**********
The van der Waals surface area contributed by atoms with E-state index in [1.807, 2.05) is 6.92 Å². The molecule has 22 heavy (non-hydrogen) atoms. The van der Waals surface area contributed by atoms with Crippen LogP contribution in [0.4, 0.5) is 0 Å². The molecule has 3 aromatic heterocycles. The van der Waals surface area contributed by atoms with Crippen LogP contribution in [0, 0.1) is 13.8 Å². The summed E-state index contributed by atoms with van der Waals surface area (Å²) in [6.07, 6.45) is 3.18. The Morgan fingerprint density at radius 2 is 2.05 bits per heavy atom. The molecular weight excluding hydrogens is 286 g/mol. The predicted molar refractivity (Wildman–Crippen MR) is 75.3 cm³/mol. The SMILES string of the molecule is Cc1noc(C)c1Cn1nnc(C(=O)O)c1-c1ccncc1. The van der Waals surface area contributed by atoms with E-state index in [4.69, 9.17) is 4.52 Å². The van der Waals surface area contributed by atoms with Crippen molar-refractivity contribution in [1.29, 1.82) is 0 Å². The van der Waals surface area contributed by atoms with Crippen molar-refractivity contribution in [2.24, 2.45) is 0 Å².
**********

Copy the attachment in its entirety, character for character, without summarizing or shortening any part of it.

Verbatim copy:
The van der Waals surface area contributed by atoms with E-state index in [1.807, 2.05) is 6.92 Å². The molecule has 22 heavy (non-hydrogen) atoms. The van der Waals surface area contributed by atoms with Crippen LogP contribution in [0.4, 0.5) is 0 Å². The molecule has 3 aromatic heterocycles. The van der Waals surface area contributed by atoms with Crippen LogP contribution in [0, 0.1) is 13.8 Å². The summed E-state index contributed by atoms with van der Waals surface area (Å²) in [6.07, 6.45) is 3.18. The Morgan fingerprint density at radius 2 is 2.05 bits per heavy atom. The molecular weight excluding hydrogens is 286 g/mol. The predicted molar refractivity (Wildman–Crippen MR) is 75.3 cm³/mol. The SMILES string of the molecule is Cc1noc(C)c1Cn1nnc(C(=O)O)c1-c1ccncc1. The van der Waals surface area contributed by atoms with E-state index in [4.69, 9.17) is 4.52 Å². The van der Waals surface area contributed by atoms with Crippen molar-refractivity contribution in [1.29, 1.82) is 0 Å². The van der Waals surface area contributed by atoms with Crippen molar-refractivity contribution in [2.24, 2.45) is 0 Å².